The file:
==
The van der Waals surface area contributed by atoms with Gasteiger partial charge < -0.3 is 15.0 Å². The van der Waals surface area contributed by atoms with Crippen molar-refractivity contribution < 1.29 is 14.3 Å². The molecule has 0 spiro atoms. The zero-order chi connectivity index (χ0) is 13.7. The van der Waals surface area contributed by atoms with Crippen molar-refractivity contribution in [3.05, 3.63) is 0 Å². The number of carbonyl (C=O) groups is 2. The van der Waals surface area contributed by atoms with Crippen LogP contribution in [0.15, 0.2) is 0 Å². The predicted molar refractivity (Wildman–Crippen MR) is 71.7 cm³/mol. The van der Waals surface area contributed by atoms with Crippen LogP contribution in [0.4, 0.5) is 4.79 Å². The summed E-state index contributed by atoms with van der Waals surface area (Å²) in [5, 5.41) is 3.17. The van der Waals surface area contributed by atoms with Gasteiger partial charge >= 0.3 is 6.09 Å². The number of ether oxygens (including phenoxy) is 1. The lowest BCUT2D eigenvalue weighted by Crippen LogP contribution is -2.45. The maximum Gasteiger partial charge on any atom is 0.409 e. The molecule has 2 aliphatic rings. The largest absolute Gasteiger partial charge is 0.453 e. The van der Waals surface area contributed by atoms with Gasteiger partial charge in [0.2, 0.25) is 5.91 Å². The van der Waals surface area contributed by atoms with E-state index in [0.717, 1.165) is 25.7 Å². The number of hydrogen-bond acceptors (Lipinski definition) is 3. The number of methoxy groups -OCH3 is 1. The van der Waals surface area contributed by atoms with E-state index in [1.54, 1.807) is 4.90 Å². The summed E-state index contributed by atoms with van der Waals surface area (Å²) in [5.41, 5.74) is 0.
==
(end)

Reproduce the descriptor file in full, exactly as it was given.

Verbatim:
The van der Waals surface area contributed by atoms with Gasteiger partial charge < -0.3 is 15.0 Å². The van der Waals surface area contributed by atoms with Crippen molar-refractivity contribution < 1.29 is 14.3 Å². The molecule has 0 spiro atoms. The zero-order chi connectivity index (χ0) is 13.7. The van der Waals surface area contributed by atoms with Crippen molar-refractivity contribution in [3.05, 3.63) is 0 Å². The number of carbonyl (C=O) groups is 2. The van der Waals surface area contributed by atoms with Crippen LogP contribution in [0.15, 0.2) is 0 Å². The predicted molar refractivity (Wildman–Crippen MR) is 71.7 cm³/mol. The van der Waals surface area contributed by atoms with Crippen LogP contribution in [0.4, 0.5) is 4.79 Å². The summed E-state index contributed by atoms with van der Waals surface area (Å²) in [5, 5.41) is 3.17. The van der Waals surface area contributed by atoms with Gasteiger partial charge >= 0.3 is 6.09 Å². The number of ether oxygens (including phenoxy) is 1. The lowest BCUT2D eigenvalue weighted by Crippen LogP contribution is -2.45. The maximum Gasteiger partial charge on any atom is 0.409 e. The molecule has 2 aliphatic rings. The largest absolute Gasteiger partial charge is 0.453 e. The van der Waals surface area contributed by atoms with Gasteiger partial charge in [0.2, 0.25) is 5.91 Å². The van der Waals surface area contributed by atoms with E-state index in [0.717, 1.165) is 25.7 Å². The number of hydrogen-bond acceptors (Lipinski definition) is 3. The number of methoxy groups -OCH3 is 1. The van der Waals surface area contributed by atoms with E-state index in [1.54, 1.807) is 4.90 Å². The summed E-state index contributed by atoms with van der Waals surface area (Å²) in [5.41, 5.74) is 0.